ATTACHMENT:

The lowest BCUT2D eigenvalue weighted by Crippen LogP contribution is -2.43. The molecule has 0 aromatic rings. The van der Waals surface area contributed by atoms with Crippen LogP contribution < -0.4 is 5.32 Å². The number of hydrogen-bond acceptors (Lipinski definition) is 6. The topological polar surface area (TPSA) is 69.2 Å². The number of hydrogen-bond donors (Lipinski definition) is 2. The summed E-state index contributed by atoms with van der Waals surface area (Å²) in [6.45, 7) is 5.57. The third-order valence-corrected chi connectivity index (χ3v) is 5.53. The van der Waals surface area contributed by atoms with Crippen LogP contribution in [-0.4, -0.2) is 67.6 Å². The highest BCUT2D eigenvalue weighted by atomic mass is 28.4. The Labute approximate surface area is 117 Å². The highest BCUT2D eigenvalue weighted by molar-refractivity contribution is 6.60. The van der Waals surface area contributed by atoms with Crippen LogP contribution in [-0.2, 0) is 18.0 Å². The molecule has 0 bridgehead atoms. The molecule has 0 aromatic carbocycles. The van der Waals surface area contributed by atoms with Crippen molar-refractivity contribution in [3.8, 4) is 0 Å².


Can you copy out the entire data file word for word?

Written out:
The lowest BCUT2D eigenvalue weighted by Crippen LogP contribution is -2.43. The molecule has 0 aromatic rings. The van der Waals surface area contributed by atoms with Crippen LogP contribution < -0.4 is 5.32 Å². The number of hydrogen-bond acceptors (Lipinski definition) is 6. The topological polar surface area (TPSA) is 69.2 Å². The number of hydrogen-bond donors (Lipinski definition) is 2. The summed E-state index contributed by atoms with van der Waals surface area (Å²) in [6.45, 7) is 5.57. The third-order valence-corrected chi connectivity index (χ3v) is 5.53. The van der Waals surface area contributed by atoms with Crippen LogP contribution in [-0.4, -0.2) is 67.6 Å². The highest BCUT2D eigenvalue weighted by atomic mass is 28.4. The Labute approximate surface area is 117 Å². The highest BCUT2D eigenvalue weighted by molar-refractivity contribution is 6.60. The van der Waals surface area contributed by atoms with Crippen LogP contribution in [-0.2, 0) is 18.0 Å². The molecule has 0 bridgehead atoms. The molecule has 0 aromatic carbocycles. The van der Waals surface area contributed by atoms with Crippen molar-refractivity contribution in [3.8, 4) is 0 Å².